Chemical Fact Sheet

Chemical Abstract Number (CAS #) 21725462
CASRN 21725-46-2
Analytical Method EPA Method 629
Molecular FormulaC9H13ClN6

Link to the National Library of Medicine's Hazardous Substances
Database for more details on this compound.

Use A pre and postemergence herbicide for control of annual grasses and broadleaf weeds. Early preplant, preemergence or postemergence for field corn. Weed control on fallow cropland. Outside US for soybeans, oil seed rape, peas and forestry.
Apparent Color White crystalline solid
Melting Point 166.5 - 167 deg C
Molecular Weight 240.7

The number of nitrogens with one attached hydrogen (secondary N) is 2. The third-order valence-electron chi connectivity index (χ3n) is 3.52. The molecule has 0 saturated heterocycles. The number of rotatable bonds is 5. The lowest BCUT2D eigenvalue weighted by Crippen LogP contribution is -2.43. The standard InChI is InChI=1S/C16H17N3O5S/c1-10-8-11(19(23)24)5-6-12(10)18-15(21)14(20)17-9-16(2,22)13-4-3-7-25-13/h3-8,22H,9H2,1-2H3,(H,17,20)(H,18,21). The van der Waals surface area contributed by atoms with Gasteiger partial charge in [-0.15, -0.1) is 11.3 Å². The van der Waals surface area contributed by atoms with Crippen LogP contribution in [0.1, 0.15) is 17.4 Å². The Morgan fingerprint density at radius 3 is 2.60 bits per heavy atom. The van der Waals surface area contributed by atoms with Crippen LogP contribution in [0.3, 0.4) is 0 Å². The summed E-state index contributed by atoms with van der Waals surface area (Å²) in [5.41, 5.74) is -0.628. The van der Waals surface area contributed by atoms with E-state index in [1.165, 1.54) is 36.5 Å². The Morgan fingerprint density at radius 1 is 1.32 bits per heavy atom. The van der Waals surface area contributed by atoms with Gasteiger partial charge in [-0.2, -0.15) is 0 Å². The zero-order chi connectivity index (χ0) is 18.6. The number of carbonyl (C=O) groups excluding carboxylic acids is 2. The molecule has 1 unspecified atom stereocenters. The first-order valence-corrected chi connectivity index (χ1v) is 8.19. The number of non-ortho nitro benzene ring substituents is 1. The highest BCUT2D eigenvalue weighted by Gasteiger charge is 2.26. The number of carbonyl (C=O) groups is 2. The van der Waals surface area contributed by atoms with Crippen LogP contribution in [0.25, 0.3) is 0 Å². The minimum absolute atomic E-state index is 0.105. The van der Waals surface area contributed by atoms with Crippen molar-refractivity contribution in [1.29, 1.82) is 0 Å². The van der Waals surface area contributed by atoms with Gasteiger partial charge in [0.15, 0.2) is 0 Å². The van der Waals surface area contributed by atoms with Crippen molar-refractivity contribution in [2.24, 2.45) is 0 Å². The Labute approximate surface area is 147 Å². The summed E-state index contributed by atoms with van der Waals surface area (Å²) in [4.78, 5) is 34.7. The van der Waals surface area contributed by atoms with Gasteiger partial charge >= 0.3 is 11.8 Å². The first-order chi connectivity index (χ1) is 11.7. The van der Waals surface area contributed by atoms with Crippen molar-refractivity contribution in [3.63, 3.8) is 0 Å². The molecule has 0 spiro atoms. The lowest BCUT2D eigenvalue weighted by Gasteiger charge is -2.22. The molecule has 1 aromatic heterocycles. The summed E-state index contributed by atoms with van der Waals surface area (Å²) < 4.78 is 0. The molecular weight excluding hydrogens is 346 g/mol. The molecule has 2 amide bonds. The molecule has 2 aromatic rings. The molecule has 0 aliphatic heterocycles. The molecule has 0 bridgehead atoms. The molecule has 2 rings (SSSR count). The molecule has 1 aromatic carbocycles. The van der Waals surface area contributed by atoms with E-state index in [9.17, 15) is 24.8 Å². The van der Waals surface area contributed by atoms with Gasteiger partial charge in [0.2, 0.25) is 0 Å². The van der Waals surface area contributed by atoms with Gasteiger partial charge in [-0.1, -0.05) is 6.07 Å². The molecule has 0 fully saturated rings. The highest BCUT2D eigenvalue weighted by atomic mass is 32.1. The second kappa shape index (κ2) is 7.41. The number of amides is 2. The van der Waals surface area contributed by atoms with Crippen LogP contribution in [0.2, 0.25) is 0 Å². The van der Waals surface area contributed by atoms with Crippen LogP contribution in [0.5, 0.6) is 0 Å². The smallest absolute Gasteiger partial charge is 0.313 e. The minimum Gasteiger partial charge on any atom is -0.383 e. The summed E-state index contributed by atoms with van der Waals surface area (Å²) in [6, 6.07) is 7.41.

Environmental Impact Cyanazine is released directly to the environment through its use and application as an agricultural herbicide. It can undergo surface runoff (via rainfall or irrigation), with subsequent transport to rivers and lakes, after being applied to fields as a herbicide. If released to soil, microbial degradation is reported to be the major environmental degradation process. Cyanazine has moderate mobility in soil; its detection in various ground waters demonstrates that it can leach. The half-life in soil typically ranges from 12 to 25 days; the USDA's lists a soil half-life of 14 days. If released to water, cyanazine may degrade through microbial degradation and catalyzed hydrolysis. Un-catalyzed hydrolysis is slow (200 days or more at 25 deg C and pH 5.5-9); natural water and soil constituents, such as humic and fulvic acid, may catalyze the chemical hydrolysis. Volatilization from water or soils is not expected to be an important fate process. If released to the atmosphere, cyanazine can exist in both the vapor and particulate phases; vapor phase cyanazine degrades readily by reaction with photochemically produced hydroxyl radicals (estimated half-life of 3 hours). Physical removal from the atmosphere occurs through wet and dry deposition. Occupational exposure to cyanazine occurs through dermal contact and inhalation of dust.